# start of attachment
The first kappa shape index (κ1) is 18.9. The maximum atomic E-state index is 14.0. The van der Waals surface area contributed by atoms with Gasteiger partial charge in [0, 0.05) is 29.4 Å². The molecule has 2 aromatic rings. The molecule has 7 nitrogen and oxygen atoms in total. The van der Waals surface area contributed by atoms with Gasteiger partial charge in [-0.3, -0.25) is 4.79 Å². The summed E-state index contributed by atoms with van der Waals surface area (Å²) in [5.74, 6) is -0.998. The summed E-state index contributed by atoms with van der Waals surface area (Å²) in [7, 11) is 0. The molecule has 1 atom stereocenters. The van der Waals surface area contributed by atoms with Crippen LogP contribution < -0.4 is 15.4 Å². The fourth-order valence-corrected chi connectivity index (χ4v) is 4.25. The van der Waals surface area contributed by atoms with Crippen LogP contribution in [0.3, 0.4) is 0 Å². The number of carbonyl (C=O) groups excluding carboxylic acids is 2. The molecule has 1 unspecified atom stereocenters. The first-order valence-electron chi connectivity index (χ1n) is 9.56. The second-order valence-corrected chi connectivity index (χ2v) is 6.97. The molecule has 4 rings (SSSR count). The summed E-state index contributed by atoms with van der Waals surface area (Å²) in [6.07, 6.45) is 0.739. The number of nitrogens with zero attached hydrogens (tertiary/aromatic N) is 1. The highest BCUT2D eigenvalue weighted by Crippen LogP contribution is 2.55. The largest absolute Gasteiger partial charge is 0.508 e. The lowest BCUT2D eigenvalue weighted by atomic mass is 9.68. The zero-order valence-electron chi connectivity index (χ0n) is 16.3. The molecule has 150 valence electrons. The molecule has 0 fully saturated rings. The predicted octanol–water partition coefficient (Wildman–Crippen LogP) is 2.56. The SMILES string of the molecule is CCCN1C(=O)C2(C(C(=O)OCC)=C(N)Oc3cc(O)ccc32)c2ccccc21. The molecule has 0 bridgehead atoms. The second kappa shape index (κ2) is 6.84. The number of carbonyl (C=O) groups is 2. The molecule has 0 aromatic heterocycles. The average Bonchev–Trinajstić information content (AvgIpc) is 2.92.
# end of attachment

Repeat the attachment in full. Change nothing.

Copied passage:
The first kappa shape index (κ1) is 18.9. The maximum atomic E-state index is 14.0. The van der Waals surface area contributed by atoms with Gasteiger partial charge in [0, 0.05) is 29.4 Å². The molecule has 2 aromatic rings. The molecule has 7 nitrogen and oxygen atoms in total. The van der Waals surface area contributed by atoms with Gasteiger partial charge in [-0.3, -0.25) is 4.79 Å². The summed E-state index contributed by atoms with van der Waals surface area (Å²) in [5.74, 6) is -0.998. The summed E-state index contributed by atoms with van der Waals surface area (Å²) in [7, 11) is 0. The molecule has 1 atom stereocenters. The van der Waals surface area contributed by atoms with Crippen LogP contribution < -0.4 is 15.4 Å². The fourth-order valence-corrected chi connectivity index (χ4v) is 4.25. The van der Waals surface area contributed by atoms with Crippen LogP contribution in [0.3, 0.4) is 0 Å². The number of carbonyl (C=O) groups excluding carboxylic acids is 2. The molecule has 1 unspecified atom stereocenters. The first-order valence-electron chi connectivity index (χ1n) is 9.56. The second-order valence-corrected chi connectivity index (χ2v) is 6.97. The molecule has 4 rings (SSSR count). The summed E-state index contributed by atoms with van der Waals surface area (Å²) in [6.07, 6.45) is 0.739. The number of nitrogens with zero attached hydrogens (tertiary/aromatic N) is 1. The highest BCUT2D eigenvalue weighted by Crippen LogP contribution is 2.55. The largest absolute Gasteiger partial charge is 0.508 e. The lowest BCUT2D eigenvalue weighted by atomic mass is 9.68. The zero-order valence-electron chi connectivity index (χ0n) is 16.3. The molecule has 150 valence electrons. The molecule has 0 fully saturated rings. The predicted octanol–water partition coefficient (Wildman–Crippen LogP) is 2.56. The SMILES string of the molecule is CCCN1C(=O)C2(C(C(=O)OCC)=C(N)Oc3cc(O)ccc32)c2ccccc21. The molecule has 0 bridgehead atoms. The second kappa shape index (κ2) is 6.84. The number of carbonyl (C=O) groups is 2. The molecule has 0 aromatic heterocycles. The average Bonchev–Trinajstić information content (AvgIpc) is 2.92.